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City council rejects bees by 4-3 vote in Polo

Mayor casts decisive vote, citing residents’ opposition

POLO – After nearly a year of sometimes heated discussions, beekeeper Mike Scholl lost his bid Monday night to raise honey bee queens in small hives outside his Polo home.

By a 4-3 vote, the City Council rejected an ordinance that would have allowed Scholl to maintain small hives called nucs at his home at 110 N. Barber Ave. from Sept. 15 to March 15 each year.

Mayor Doug Knapp cast the deciding no vote after the City Council reached an impasse with a 3-3 tie.

Voting against the measure were aldermen Louise Hall, Cheryl Galor, and Randy Schoon, while aldermen Troy Boothe, David Ackeberg, and Matt Mekeel voted in favor of it.

After the meeting, Knapp said he did not oppose the nucs, but felt most residents were against raising bees inside the city.

“The majority of the people who contacted me and who I have had discussions with indicated that they’re not interested in having them in the city limits,” Knapp said. “I’m not really opposed to them myself, but I’m here to represent the people.”

Polo ordinances prohibit beekeeping within the city limits. Scholl approached the city council last summer to have the nucs for 6 months of the year.

Last August, the council granted his request on a limited, trial basis. Scholl returned to the city council this spring to request an extension.

Scholl’s request last year was discussed at several meetings before the council approved it over opposition from Hall and Galor, who voiced concerns that neighbors, especially small children, might get stung by Scholl’s bees.

At the previous meetings, Scholl said honey bees, unlike wasps and hornets, are quite docile and unlikely to sting, unless they are threatened in their hives.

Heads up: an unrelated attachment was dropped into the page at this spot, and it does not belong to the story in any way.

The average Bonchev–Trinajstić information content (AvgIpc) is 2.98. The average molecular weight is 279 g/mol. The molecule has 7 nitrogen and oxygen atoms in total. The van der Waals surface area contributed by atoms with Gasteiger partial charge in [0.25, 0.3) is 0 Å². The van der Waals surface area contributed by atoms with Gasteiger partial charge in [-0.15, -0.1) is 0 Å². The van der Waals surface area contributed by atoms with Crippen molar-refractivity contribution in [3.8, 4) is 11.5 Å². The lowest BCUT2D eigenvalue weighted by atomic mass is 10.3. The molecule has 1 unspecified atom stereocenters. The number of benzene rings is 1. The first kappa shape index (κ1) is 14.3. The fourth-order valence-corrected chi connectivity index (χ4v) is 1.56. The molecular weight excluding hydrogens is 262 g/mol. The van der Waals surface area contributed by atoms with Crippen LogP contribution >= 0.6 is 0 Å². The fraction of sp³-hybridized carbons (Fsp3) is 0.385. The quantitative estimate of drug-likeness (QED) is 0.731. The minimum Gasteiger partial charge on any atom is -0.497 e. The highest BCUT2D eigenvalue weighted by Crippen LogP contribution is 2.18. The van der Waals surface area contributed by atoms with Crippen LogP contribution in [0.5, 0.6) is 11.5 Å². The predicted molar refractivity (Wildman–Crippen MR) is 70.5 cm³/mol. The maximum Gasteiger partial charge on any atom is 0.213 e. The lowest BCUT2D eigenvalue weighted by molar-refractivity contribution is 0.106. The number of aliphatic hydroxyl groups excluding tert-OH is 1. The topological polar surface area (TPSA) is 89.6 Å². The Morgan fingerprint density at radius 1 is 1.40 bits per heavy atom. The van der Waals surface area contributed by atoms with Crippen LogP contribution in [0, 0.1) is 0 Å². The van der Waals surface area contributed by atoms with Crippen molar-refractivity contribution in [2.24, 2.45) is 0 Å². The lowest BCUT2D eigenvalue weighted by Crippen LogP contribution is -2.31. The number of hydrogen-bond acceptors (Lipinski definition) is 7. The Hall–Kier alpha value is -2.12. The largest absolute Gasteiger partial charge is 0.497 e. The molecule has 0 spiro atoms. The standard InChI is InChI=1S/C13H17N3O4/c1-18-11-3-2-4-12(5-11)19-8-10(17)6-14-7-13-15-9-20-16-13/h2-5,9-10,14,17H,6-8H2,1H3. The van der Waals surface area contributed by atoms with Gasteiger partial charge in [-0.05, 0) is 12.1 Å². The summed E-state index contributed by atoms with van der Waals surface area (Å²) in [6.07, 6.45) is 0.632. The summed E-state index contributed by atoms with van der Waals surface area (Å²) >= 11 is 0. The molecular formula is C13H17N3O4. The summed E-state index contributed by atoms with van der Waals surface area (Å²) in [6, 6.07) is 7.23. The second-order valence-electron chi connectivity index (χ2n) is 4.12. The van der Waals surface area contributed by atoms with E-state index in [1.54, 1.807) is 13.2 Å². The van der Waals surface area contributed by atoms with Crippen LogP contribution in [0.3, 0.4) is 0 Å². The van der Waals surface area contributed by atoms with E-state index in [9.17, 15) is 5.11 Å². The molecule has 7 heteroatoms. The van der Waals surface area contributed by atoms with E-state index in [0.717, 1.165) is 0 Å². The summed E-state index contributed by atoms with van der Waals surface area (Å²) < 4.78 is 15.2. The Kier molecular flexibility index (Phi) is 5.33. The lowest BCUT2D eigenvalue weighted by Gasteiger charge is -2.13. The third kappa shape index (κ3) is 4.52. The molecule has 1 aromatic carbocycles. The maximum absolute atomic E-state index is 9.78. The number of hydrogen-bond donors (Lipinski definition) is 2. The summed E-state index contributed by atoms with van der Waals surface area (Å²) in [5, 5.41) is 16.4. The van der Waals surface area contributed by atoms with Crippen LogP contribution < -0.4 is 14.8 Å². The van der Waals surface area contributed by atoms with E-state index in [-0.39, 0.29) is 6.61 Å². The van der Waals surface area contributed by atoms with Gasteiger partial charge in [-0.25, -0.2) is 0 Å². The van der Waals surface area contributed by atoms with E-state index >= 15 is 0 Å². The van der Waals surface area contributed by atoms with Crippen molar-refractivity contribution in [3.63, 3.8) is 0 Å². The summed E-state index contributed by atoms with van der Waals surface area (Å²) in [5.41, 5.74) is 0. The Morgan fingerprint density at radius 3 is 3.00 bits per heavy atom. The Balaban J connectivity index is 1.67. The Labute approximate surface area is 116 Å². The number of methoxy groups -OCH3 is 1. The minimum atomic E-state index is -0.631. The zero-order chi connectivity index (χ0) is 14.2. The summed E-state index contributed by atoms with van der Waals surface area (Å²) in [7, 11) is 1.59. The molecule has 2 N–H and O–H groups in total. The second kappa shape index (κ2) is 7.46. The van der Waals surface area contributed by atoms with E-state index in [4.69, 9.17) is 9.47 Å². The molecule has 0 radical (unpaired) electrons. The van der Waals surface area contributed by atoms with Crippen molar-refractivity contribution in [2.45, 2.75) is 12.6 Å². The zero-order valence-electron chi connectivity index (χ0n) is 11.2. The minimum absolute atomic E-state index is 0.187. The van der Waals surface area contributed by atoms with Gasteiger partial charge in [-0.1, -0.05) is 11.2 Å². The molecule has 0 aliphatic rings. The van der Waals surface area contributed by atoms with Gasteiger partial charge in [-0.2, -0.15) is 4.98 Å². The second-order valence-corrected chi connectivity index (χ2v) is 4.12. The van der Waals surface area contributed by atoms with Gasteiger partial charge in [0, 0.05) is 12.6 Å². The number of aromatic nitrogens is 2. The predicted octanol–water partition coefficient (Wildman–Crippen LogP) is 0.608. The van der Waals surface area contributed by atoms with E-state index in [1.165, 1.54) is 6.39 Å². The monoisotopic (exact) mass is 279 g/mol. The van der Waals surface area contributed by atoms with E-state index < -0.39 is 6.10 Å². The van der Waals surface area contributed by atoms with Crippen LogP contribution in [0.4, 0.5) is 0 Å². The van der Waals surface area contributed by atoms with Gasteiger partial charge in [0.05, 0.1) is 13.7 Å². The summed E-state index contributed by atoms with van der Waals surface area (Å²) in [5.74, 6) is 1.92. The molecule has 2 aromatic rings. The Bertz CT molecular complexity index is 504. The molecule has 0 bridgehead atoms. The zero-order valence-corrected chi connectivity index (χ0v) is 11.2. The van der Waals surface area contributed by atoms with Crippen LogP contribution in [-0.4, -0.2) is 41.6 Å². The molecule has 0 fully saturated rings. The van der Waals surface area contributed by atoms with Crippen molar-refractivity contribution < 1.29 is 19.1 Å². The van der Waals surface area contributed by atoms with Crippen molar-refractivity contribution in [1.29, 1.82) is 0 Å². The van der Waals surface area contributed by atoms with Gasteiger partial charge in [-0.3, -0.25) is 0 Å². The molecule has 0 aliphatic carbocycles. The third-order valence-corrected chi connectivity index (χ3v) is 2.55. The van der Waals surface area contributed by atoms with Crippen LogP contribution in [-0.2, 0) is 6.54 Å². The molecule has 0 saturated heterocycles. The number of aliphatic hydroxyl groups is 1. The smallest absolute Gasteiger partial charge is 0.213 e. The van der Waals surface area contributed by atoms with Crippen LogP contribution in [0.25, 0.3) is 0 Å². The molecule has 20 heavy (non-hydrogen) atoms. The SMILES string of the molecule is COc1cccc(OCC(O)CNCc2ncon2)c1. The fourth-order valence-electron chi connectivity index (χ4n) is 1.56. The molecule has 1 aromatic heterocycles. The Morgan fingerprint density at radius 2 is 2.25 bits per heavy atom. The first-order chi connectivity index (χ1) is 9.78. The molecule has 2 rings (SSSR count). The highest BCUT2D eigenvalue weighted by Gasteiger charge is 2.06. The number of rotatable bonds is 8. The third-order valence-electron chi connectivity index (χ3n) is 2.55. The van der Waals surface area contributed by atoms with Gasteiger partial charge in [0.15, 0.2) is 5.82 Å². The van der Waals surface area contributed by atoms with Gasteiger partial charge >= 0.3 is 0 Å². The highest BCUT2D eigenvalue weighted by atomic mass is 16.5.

In addition, Scholl said the bees are dormant and inactive during the colder months. He said queens are fragile and require close observation and care during their formative weeks. 

Once they matured, he said, the queens would be transferred to hives he maintains at various locations outside town.

Several experts and those experienced with honey bees verified Scholl’s comments over the span of several meetings last year.

Scholl said little at Monday’s meeting, but his son, former Polo Mayor Mark Scholl, read a letter his father had written to the council.

The letter addressed several issues brought up at the April 21 city council meeting, which Scholl did not attend.

Schoon, Hall, and Galor said at the meeting that Scholl was keeping bees on his property and in his garage past the March 15 deadline.

Hall also complained that Scholl was burning honeycombs on his property in violation of city ordinances.

In the letter, Scholl said all of his bees died because of the brutal winter, and only the empty nuc boxes were stored in his garage.

No aldermen inspected his property at any time to see if he was, indeed, keeping bees there, the letter read.

One finally came at Scholl’s request, and no bees were found.

Scholl said in the letter that he got permission from the city to burn the honeycombs before he did it.

“Most disappointing were the comments by some city officials against my integrity and character based on their speculation,” the letter read, in part. “I deserve an apology from the city officials who made those remarks.”

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